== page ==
When my first child was born, I was quite intent on abandoning my career as a journalist, writer, photographer, page designer etc., and devote myself to being full time mom. I’d waited a long time for this little person and he and I began a journey of days filled with not the bliss I’d anticipated, but colic and tears, and frustration, and fear.
As colic faded, and our positive intensity grew, I put my considerable energy into experiencing everything my little fellow had to offer.
When he was six months old, toodling around in his Benge-mobile (walkers had wheels on them in those days, and his walker was his world; when he turned 10, his bike was his world…), I sat on the floor in our kitchen watching him and thinking, “how can it be possible to love this much? By the time he’s five and ready for school, I’m not going to be able to let him go!” Something inside me issued a warning that this could be unhealthy for the kid (never mind the mom) and I decided I needed to do a little part time work.
Of course, writing is a very portable activity, and bit by bit I set up work space in the house… a desk, phone, layout boards (no desktop publishing yet!), typewriter, photocopier (no fax machines yet!) and earned my first contract which was producing the Chamber of Commerce monthly members newsletter. The year was 1978 and home based businesses didn’t even have a name yet, so I guess I was running ahead of the pack.
Anyway, it got pretty hectic, and I was determined to be a full time mom, so I did my interviewing during naptime and I got up at 5:30am and stayed up until midnight to write. It was busy, busy, busy but I was managing to have all the time I wanted with my son, as well as keep myself reasonably current in my field of endeavour.
This is all background information so you’ll understand that sometimes the first thing I did when Benji went down for his nap was grab a fast shower.
And one day when he was about three and no longer napping, he was playing happily in his room; I’d been “on deadline” all morning and peeked in at him and decided that I could likely squeeze a five-minute shower into this time slot. So, I turned on the taps and jumped in the shower. Bathroom door left unlocked, of course.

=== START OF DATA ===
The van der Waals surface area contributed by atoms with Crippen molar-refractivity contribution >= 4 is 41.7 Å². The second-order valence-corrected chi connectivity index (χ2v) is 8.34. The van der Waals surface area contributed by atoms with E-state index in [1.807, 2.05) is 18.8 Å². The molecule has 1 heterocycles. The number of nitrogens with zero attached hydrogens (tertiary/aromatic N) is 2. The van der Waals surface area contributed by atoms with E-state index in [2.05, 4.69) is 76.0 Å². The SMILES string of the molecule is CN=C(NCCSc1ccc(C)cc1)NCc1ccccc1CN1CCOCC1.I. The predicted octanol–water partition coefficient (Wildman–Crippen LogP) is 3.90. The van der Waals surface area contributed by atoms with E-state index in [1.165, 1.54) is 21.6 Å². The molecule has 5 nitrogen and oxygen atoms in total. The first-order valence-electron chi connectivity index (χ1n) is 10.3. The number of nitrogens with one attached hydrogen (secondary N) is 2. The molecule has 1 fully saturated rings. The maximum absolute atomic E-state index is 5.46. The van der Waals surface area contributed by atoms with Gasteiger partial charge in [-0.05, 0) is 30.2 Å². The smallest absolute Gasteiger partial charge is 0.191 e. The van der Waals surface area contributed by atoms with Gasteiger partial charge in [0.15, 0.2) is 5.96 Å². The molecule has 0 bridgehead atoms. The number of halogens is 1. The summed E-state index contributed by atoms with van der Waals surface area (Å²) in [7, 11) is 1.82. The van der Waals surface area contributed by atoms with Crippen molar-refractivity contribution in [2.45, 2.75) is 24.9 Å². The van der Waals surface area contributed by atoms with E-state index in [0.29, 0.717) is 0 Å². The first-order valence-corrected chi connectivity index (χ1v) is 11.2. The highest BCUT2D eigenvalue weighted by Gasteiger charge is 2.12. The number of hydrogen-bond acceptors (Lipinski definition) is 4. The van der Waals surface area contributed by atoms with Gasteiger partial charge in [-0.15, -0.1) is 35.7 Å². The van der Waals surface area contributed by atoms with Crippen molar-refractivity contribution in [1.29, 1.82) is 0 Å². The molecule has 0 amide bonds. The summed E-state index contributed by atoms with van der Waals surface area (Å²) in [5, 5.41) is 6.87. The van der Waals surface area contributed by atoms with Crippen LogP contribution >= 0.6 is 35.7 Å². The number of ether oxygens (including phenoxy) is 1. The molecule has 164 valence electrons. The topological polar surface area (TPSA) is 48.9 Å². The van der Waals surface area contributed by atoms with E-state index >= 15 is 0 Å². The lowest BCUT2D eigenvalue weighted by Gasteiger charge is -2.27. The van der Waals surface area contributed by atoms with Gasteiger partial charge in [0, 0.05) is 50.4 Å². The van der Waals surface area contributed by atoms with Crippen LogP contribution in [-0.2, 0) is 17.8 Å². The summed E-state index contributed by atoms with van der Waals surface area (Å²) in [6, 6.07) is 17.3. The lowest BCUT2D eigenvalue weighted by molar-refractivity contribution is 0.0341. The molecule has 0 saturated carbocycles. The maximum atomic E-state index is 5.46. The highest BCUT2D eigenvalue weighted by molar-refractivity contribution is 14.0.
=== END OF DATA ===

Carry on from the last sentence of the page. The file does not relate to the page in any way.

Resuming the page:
In maybe six seconds, a little face poked itself around the shower curtain and the little fellow said, “Mommy, can I have some soap?”
“Why can’t I just have five minutes for myself,” I groaned inwardly, feeling very put upon. And then the angel who lives on my shoulder scolded me. “Wait a minute. These are precious, precious years. They’re coming only once with this child. You should enjoy every single moment. If the kid wants to take a shower with you, you should rejoice. It won’t last for very long.”
I stepped onto the bath-mat, stripped him down, and brought him in. I washed his hair and mine too. We splashed together. We laughed. Five minutes turned into 45 minutes because after the shower, there are two people to dry, dress, comb, brush teeth etc. The schedule was taking a beating with all this.
Of course during the entire experience I saw things only from my point of view. “Good mom,” I was saying. “He felt included. He knew you wanted to spend this time with him. You can grab all kinds of alone time in 10 years.”
After he was dressed and I was dressed and towels were hung up and powder put away, he cocked his blonde head and looked at me. “Mommy, now can I have some soap?”
“Show me,” I answered, realizing there was another reason for the request and he hadn’t wanted a shower at all.
He took me into his bedroom-playroom where a drawer was turned upside down on his floor. He took the cake of soap, rubbed it along the rails and struggled to get it back in place where it slid much more easily. (Did he see this on Sesame Street? On Polka Dot Door?)
And as I looked at it from his point of view, I wondered if the angel on his shoulder was saying, “C’mon now Benji. You have only a few years with your mom and then you’ll be a big boy and off on your own. If she wants you to have a shower, then you should put aside your sticky drawer and spend quality time with her.”
It’s been 19 years since this happened. I’ll never forget the lesson my son taught me that day. Jumping to conclusions, assuming a request for soap meant a request for a shower, sent us both in a direction we hadn’t planned. If only I’d communicated a little better. But it was a lesson for life. C & C. Clarify and Confirm. Then hug.